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Take Time On GC&P Proposal

A massive development project first aired publicly in 2013 has been reborn in Wheeling. The question now is whether city officials will allow construction to proceed.

When the owners of land on a ridge south of Warden Run Road in Wheeling revealed plans to develop the area about six years ago, there was public outcry from some residents of the Woodsdale neighborhood. Since then, little has been heard about the proposal.

But on Monday evening, members of the Wheeling Planning Commission heard a new plan, from GC&P Development. It is to use about 100 acres of land on the hill for a major “mixed-use village.” It would include 77,300 square feet of commercial space and 88 residential lots.

For the proposal to proceed, planning commission members will have to consider both an amendment to the city’s comprehensive plan and possibly zoning changes. Wheeling City Council would have the final say.

It is likely the developers will face more opposition from some residents of the Woodsdale area, possibly including city Councilwoman Wendy Scatterday, who represents the Woodsdale area. Scatterday, also a member of the planning commission, was involved in the “Woodsdale United” group that opposed development in 2013.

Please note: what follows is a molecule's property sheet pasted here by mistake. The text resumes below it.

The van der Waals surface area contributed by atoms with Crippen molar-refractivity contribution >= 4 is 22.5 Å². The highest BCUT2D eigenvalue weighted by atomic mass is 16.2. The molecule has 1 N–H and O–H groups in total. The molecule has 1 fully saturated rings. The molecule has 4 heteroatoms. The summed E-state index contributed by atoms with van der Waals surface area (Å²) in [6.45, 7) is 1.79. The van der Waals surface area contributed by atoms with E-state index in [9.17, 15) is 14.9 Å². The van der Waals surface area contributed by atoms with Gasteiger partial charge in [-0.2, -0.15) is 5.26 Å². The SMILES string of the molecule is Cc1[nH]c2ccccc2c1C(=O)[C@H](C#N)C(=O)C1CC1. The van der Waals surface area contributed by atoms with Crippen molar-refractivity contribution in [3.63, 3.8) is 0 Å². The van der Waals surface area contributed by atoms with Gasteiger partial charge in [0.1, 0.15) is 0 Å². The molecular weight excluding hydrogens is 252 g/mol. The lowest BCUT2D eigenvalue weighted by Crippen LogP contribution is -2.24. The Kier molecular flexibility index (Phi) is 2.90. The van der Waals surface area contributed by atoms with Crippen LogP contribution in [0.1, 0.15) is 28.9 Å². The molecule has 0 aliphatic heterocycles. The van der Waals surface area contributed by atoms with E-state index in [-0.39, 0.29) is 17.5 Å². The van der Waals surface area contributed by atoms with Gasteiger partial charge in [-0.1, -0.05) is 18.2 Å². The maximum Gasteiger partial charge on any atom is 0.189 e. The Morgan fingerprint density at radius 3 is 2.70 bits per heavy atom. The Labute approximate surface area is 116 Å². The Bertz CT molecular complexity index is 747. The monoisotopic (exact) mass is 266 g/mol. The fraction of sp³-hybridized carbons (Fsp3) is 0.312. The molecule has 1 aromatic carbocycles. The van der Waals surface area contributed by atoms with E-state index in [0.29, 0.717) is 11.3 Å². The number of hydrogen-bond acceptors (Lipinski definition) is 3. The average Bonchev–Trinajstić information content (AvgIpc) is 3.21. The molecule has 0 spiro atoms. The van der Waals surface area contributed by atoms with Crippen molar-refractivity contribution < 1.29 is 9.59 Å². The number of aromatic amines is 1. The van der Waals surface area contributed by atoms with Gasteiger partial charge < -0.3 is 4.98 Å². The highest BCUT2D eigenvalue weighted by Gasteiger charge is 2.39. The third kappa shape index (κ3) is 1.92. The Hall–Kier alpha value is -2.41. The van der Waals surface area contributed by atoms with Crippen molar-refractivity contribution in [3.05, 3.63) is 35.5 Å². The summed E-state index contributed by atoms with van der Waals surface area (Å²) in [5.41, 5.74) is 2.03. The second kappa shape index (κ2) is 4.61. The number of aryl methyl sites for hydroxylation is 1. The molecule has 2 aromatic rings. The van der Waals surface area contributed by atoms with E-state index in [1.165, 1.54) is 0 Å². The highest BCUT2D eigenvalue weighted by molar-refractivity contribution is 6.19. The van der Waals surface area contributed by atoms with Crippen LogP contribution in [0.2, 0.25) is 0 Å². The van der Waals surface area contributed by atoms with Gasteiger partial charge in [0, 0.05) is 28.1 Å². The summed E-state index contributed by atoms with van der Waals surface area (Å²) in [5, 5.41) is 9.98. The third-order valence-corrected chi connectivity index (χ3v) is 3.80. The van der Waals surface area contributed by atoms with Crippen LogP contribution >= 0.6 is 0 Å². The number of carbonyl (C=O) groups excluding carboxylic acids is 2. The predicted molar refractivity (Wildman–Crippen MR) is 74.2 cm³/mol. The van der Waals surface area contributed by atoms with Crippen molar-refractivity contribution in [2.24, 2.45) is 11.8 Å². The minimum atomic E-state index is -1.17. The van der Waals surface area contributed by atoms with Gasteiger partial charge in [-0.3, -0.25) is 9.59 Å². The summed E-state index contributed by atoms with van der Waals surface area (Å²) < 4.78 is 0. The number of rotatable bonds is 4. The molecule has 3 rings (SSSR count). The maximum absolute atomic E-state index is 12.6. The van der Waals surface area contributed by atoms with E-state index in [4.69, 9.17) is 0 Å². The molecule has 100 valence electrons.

This time around, GC&P Development appears more willing to discuss details of the idea with planning commission members. Six years ago, precisely what type of development was planned was not made clear in public. Neither was how construction would affect the land.

The effect would be dramatic. Planning commission members were told Monday that about 9 million cubic yards of soil and rock would have to be removed from the hill. The average decrease in elevation would be about 100 feet.

That sort of enormous change in topography will be controversial.

Obviously, planning commission members need to ask many detailed questions. Their first opportunity to do that will come during a Sept. 9 meeting.

But given the enormity of the project, controversy over it and the potential ramifications, commissioners will need professional help to interpret the information they receive.

They should take their time in reviewing the proposal and listening to public input on it. This one is too big to rush.

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